Experiment with Co-payments and Incentive Schemes

Co-payments and incentive schemes could be used to reduce student exposure to teacher absences and reward excellent attendance.

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Contractual provisions guaranteeing paid leave for various reasons represent a type of social insurance. Discretionary absence trends, however, bolster the case that an entitlement mentality tends to prevail. One way to help reorient thinking about leave provisions is to introduce a co-payment scheme. Politically, the introduction of co-payments is something of a non-starter. However, evidence from North Carolina, where teachers pay co-payments for absences over and above the standard allocation, suggests that a more complete implementation of co-payments could reduce students’ exposure to teacher absences without costing districts more and without taking money out of the average teacher’s pocket.

The key idea is to increase teachers’ salaries to account for a reasonable need to make co-payments. In North Carolina, a $400 increase in teachers’ salaries would ensure that the average teacher does not have to dip into his or her own pocket to handle co-payments. And students would experience 1.1 fewer teacher absences per year, on average. Clearly, experimentation with co-payments should be encouraged, where it suits local tastes.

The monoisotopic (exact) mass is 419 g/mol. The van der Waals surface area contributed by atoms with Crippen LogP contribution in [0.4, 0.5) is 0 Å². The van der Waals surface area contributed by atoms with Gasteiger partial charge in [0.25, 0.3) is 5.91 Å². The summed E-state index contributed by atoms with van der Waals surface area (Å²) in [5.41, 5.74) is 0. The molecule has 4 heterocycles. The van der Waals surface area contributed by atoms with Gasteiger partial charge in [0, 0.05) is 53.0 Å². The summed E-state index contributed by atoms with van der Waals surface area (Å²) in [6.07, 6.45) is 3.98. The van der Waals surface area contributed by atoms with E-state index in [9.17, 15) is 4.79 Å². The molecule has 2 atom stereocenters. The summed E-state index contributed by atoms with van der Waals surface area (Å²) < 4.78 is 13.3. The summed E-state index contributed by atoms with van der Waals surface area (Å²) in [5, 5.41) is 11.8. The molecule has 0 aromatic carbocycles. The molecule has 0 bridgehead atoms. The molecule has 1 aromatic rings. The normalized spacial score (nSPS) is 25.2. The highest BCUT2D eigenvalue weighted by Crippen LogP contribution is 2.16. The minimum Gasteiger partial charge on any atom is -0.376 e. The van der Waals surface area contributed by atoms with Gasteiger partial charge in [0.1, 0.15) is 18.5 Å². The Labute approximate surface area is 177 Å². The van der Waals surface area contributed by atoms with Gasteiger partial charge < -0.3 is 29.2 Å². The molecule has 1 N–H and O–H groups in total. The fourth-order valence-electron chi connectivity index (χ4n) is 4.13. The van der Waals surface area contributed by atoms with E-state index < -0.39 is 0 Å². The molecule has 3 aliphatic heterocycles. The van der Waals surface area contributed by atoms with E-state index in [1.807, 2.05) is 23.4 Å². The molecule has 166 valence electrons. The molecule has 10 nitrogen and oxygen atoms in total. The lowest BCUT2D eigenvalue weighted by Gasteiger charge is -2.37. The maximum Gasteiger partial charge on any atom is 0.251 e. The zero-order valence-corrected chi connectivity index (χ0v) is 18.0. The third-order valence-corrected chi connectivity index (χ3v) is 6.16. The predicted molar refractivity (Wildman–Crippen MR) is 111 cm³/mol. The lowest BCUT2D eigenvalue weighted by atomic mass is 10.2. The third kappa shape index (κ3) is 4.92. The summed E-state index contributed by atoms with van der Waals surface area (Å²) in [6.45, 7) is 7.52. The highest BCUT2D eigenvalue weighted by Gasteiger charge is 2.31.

Another category of local policy initiatives centers on rewards for excellent attendance. In contrast to co-payment schemes, many examples of reward schemes exist. In Aldine, Texas, for example, a teacher who maintains an excellent attendance record over a school year, defined as two or fewer days of absence, receives a bonus equivalent to 0.5 percent of his or her annual gross compensation in the form of a deposit to a 401(a) retirement plan. This bonus amounts to somewhere between $200 and $400, depending on a teacher’s experience and credentials. The districts’ costs are more than offset by the reduction in substitute stipends corresponding to lower levels of teacher absence—savings amount to roughly $5 per pupil, per year.

This and other bonus schemes are vulnerable to criticism. Female teachers, for instance, are less likely than male teachers to qualify for bonuses because they tend to be absent more often. Yet programs like the one used in Aldine are legal, and the sums of money involved are relatively small. Moreover, reducing students’ exposure to teacher absence is a social benefit that may outweigh identified drawbacks.

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